I had no idea that I was such an insecure person, until I started some personal development years later. Being triggered by another person comes from fears about ourselves. I was looking for validation from other people to assure me that I was smart enough, capable enough, and any other kind of enough that I needed.

My husband’s words upset me so much because I was worried that what he was saying might be true. Rather than looking to myself for relief from the situation, I blamed my spouse.

Fact: When people trigger us, it is more about us than it is about them.

Before I understood the psychology behind my reactions, I used to talk about regular teasing and mean teasing. The former is given and received in good humor. The mean variety chooses a topic the person on the receiving end is insecure about. There is nothing humorous about that.

Unfortunately, we don’t always know what another person is sensitive about; often they don’t even know until it triggers them. This makes any type of teasing a minefield activity.

For much of our marriage, I looked to my husband for validation. I wanted him to say, “Good job” and let me know that I was valuable, because I couldn’t do that for myself. If I had learned to self-validate then like I have now, I might have made a request for the teasing to be kept to a minimum, but it wouldn’t have triggered a melt-down.

We rarely talk about change and growth before we get married. Humans are meant to learn and develop; this doesn’t stop just because we are cohabitating. What happens when your partner grows in a way that is different than yours?

Any time your spouse grows without you, it is scary, especially if you are looking to them for validation or have abandonment issues.

The key to repairing much of the hurt you feel from your spouse is to work on yourself. Take steps to love who you are. You can love yourself without having to be perfect. You don’t even have to be almost perfect.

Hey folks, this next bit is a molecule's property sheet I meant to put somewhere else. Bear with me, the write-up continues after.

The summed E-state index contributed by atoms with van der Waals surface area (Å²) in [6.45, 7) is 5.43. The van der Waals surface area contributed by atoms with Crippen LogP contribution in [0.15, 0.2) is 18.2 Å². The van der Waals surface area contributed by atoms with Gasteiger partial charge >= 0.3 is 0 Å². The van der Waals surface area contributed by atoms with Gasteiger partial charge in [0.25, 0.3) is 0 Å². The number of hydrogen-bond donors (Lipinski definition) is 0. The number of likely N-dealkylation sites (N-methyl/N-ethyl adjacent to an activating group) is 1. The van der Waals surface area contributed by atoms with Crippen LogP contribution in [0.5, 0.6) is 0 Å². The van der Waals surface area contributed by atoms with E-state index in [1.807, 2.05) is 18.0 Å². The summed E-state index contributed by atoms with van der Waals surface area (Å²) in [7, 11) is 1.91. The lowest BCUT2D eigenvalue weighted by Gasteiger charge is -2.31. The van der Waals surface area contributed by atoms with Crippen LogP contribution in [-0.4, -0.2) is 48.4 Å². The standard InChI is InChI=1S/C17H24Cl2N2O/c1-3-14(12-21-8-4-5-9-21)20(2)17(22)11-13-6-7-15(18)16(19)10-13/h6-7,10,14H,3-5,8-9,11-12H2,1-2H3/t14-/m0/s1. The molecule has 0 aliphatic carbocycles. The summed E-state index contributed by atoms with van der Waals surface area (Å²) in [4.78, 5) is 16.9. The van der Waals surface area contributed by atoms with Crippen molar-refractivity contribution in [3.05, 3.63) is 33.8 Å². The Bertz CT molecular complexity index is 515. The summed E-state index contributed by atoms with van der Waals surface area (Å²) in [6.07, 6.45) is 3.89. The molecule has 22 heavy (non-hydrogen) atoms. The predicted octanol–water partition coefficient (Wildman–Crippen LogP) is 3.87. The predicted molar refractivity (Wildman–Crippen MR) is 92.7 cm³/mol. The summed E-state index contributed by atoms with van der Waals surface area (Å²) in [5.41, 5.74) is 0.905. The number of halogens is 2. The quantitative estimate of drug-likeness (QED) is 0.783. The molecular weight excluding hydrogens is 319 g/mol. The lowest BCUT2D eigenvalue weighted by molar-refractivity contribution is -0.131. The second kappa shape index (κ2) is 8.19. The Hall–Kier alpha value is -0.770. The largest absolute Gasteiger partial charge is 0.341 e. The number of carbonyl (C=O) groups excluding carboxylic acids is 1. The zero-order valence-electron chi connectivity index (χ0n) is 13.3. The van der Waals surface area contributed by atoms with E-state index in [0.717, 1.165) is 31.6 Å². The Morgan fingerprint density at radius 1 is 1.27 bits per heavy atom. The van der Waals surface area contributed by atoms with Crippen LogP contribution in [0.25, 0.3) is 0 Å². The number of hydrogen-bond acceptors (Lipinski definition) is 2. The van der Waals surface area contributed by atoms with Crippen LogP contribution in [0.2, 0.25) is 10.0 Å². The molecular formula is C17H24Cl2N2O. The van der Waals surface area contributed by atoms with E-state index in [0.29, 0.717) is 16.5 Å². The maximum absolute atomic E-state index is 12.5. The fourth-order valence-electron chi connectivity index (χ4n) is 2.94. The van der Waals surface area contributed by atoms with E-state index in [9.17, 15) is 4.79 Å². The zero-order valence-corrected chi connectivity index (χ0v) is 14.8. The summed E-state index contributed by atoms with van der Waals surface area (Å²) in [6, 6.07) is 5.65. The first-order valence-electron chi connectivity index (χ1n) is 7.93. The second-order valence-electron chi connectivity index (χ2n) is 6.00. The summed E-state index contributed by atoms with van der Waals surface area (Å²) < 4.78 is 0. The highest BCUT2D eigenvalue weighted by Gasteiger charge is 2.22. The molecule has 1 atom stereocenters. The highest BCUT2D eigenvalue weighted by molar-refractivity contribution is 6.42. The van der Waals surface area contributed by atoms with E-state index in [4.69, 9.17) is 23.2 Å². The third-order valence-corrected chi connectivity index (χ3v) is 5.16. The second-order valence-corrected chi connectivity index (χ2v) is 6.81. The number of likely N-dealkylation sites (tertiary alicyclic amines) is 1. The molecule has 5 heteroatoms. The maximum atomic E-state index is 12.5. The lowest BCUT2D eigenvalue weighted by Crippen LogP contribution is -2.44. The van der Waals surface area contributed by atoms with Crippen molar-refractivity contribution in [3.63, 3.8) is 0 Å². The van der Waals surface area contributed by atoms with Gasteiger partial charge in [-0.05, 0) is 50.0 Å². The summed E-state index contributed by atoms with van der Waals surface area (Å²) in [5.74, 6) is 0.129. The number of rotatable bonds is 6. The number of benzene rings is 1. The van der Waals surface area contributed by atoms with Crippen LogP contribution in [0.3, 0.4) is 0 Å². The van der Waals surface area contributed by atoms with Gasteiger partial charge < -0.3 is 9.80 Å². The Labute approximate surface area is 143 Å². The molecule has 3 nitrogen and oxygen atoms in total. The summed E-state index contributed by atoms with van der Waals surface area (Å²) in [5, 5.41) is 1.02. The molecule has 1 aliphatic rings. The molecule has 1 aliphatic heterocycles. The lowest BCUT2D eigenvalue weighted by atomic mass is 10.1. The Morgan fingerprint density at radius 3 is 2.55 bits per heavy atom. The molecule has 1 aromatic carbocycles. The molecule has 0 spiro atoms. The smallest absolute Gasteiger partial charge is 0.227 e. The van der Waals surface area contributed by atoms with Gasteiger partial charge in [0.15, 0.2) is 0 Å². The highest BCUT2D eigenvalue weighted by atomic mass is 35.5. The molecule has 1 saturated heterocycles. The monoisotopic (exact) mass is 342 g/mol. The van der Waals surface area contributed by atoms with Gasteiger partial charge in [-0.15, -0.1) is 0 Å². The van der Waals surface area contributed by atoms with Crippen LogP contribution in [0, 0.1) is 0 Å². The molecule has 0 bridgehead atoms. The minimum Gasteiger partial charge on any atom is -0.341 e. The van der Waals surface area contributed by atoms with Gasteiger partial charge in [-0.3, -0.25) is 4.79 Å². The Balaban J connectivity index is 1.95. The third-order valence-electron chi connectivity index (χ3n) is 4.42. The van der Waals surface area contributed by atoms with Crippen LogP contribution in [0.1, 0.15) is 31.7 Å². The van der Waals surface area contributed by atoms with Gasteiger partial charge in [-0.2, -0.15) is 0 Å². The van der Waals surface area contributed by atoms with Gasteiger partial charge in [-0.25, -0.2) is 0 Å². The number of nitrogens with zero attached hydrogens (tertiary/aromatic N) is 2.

Treat yourself the way you want other people to treat you. Accept your flaws as quirks, and your mistakes as opportunities to learn. That doesn’t mean you don’t have to try to be better. Growth is vital if you want to be happy. Keep learning and keep journeying through life with an open mind and accepting attitude.

You will know that you have reached a place of self-validation when you are no longer being triggered by other people’s opinions, or feel a desire to judge what other people do or say.

Fact: Inner confidence changes how you see the world.

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About the Author

Reen Rose is an experienced, informative, and engaging speaker, author, and educator. She has worked for over three decades in the world of education, teaching children and adults in Canada and England.

Research shows that happy people are better leaders, more successful, and healthier than their unhappy counterparts, and yet so many people still believe that happiness is a result of their circumstances.

Happiness is a choice. Reen’s presentations and workshops are designed to help you become robustly happy. This is her term for happiness that can withstand challenge and change.

Reen blends research-based expertise, storytelling, humour, and practical strategies to both inform and inspire. She is a Myers Briggs certified practitioner, a Microsoft Office certified trainer and a qualified and experienced teacher.

Email Reen at [email protected]

Check out her websites at www.ReenRose.com, or www.ModellingHappiness.com

The views expressed are strictly those of the author and not necessarily those of Castanet. Castanet does not warrant the contents.